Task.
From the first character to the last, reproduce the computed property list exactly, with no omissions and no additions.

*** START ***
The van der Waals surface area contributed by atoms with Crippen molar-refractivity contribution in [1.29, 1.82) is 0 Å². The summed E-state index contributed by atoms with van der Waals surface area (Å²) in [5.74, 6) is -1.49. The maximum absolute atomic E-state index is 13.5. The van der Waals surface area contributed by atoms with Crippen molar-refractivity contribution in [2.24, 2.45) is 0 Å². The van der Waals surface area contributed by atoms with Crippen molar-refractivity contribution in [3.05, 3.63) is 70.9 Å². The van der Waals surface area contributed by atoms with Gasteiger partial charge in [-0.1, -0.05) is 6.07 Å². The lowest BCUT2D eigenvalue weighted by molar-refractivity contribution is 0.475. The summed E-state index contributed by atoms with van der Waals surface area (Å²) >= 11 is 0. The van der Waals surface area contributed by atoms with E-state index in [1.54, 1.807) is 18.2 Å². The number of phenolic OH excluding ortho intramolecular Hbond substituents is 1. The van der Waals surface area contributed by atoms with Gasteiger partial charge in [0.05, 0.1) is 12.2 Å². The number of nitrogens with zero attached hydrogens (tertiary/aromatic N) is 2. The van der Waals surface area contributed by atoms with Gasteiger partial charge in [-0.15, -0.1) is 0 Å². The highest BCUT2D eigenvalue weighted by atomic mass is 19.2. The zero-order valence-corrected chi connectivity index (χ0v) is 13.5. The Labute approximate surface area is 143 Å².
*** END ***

The van der Waals surface area contributed by atoms with Crippen molar-refractivity contribution in [1.29, 1.82) is 0 Å². The summed E-state index contributed by atoms with van der Waals surface area (Å²) in [5.74, 6) is -1.49. The maximum absolute atomic E-state index is 13.5. The van der Waals surface area contributed by atoms with Crippen molar-refractivity contribution in [2.24, 2.45) is 0 Å². The van der Waals surface area contributed by atoms with Crippen molar-refractivity contribution in [3.05, 3.63) is 70.9 Å². The van der Waals surface area contributed by atoms with Gasteiger partial charge in [-0.1, -0.05) is 6.07 Å². The lowest BCUT2D eigenvalue weighted by molar-refractivity contribution is 0.475. The summed E-state index contributed by atoms with van der Waals surface area (Å²) >= 11 is 0. The van der Waals surface area contributed by atoms with E-state index in [1.54, 1.807) is 18.2 Å². The number of phenolic OH excluding ortho intramolecular Hbond substituents is 1. The van der Waals surface area contributed by atoms with Gasteiger partial charge in [0.05, 0.1) is 12.2 Å². The number of nitrogens with zero attached hydrogens (tertiary/aromatic N) is 2. The van der Waals surface area contributed by atoms with Gasteiger partial charge in [-0.15, -0.1) is 0 Å². The highest BCUT2D eigenvalue weighted by atomic mass is 19.2. The zero-order valence-corrected chi connectivity index (χ0v) is 13.5. The Labute approximate surface area is 143 Å².